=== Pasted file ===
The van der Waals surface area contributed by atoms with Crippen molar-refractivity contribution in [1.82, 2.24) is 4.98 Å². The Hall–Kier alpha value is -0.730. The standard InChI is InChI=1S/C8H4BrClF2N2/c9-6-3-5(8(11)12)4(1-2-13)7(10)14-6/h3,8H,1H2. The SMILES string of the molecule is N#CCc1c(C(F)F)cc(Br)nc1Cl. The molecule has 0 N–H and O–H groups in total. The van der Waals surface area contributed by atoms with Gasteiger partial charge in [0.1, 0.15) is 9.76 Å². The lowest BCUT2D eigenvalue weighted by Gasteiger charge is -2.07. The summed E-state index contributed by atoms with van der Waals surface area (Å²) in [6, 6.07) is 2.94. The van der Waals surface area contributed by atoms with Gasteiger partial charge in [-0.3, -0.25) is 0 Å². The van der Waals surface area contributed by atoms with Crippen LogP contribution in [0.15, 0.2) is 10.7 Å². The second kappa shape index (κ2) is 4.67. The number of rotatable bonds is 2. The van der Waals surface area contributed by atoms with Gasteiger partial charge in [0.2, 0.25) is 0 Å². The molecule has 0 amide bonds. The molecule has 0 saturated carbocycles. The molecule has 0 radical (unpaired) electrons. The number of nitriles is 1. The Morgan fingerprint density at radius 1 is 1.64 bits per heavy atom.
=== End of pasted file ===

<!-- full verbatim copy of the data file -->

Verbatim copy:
The van der Waals surface area contributed by atoms with Crippen molar-refractivity contribution in [1.82, 2.24) is 4.98 Å². The Hall–Kier alpha value is -0.730. The standard InChI is InChI=1S/C8H4BrClF2N2/c9-6-3-5(8(11)12)4(1-2-13)7(10)14-6/h3,8H,1H2. The SMILES string of the molecule is N#CCc1c(C(F)F)cc(Br)nc1Cl. The molecule has 0 N–H and O–H groups in total. The van der Waals surface area contributed by atoms with Gasteiger partial charge in [0.1, 0.15) is 9.76 Å². The lowest BCUT2D eigenvalue weighted by Gasteiger charge is -2.07. The summed E-state index contributed by atoms with van der Waals surface area (Å²) in [6, 6.07) is 2.94. The van der Waals surface area contributed by atoms with Gasteiger partial charge in [-0.3, -0.25) is 0 Å². The van der Waals surface area contributed by atoms with Crippen LogP contribution in [0.15, 0.2) is 10.7 Å². The second kappa shape index (κ2) is 4.67. The number of rotatable bonds is 2. The van der Waals surface area contributed by atoms with Gasteiger partial charge in [0.2, 0.25) is 0 Å². The molecule has 0 amide bonds. The molecule has 0 saturated carbocycles. The molecule has 0 radical (unpaired) electrons. The number of nitriles is 1. The Morgan fingerprint density at radius 1 is 1.64 bits per heavy atom.